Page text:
An accumulation of degradation
This Abbey, which was once one of the largest monastic establishments in the Perigord, has succumbed to many trials and tribulations over the years, to summarise:
Destroyed in 1345 during the 100 Years War
Restored under Louis XI
Attacked again during the Wars of Religion, to the point where it became an Abbey in name only
Burned twice during the French Revolution, with a large part of the church destroyed and fortifications razed.
Increased damage from the floods of 1790
Some support work and reconstruction of the Nave between 1896-1906
Excessive expense of the works falling entirely on Tourtoirac commune, which led to the abandonment of the project to reconstruct the Apse, the current Sacristy.
This thousand year heritage, which bears witness to the technical and artistic prowess and also spiritual life of our ancestors, continues to suffer from the ravages of time.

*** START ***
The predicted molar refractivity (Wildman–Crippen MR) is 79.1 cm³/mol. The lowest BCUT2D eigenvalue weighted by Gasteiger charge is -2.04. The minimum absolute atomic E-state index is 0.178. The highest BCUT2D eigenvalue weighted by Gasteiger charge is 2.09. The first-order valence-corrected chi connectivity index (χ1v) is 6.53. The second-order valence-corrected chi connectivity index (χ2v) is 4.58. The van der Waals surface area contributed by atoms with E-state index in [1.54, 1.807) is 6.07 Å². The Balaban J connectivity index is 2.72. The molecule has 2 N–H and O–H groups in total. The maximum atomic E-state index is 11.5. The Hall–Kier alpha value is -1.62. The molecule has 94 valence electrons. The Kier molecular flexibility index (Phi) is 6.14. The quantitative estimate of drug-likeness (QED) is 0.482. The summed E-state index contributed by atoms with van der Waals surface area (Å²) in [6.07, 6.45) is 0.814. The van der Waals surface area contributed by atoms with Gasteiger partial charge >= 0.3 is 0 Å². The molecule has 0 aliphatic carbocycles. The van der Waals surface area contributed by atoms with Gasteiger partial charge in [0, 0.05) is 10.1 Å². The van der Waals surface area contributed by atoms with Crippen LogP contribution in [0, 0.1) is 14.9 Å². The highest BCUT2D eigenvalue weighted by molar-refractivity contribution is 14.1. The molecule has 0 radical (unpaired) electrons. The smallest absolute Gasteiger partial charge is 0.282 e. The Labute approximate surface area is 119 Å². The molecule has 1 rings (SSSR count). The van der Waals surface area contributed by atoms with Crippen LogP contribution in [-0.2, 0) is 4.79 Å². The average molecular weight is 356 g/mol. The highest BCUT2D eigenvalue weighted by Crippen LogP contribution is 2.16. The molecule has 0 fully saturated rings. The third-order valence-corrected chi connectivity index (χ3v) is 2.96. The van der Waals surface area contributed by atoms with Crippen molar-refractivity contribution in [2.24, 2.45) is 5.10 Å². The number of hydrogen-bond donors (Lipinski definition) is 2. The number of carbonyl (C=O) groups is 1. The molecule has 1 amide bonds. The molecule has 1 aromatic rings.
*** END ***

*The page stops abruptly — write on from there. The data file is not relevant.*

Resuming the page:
It is with concern that everyone can see the scars of slow degradation in these buildings, classified since 1939 in the Inventory of Historic Building of France.
Amateur but revelatory excavations
In 1959, helped by a committed inhabitant of Tourtoirac, it was the Abbot De Chadols who, out of curiosity, brought to light the remains of the ancient Chapter House situated under the current Presbytery.
Today, one can admire the well-preserved capitals; those representing beard-pulling monks always exciting curiosity and diverse interpretations. Other capitals represent more classical subjects, such as plants, animals etc.
A more structured excavation in the future will probably reveal more architectural treasures.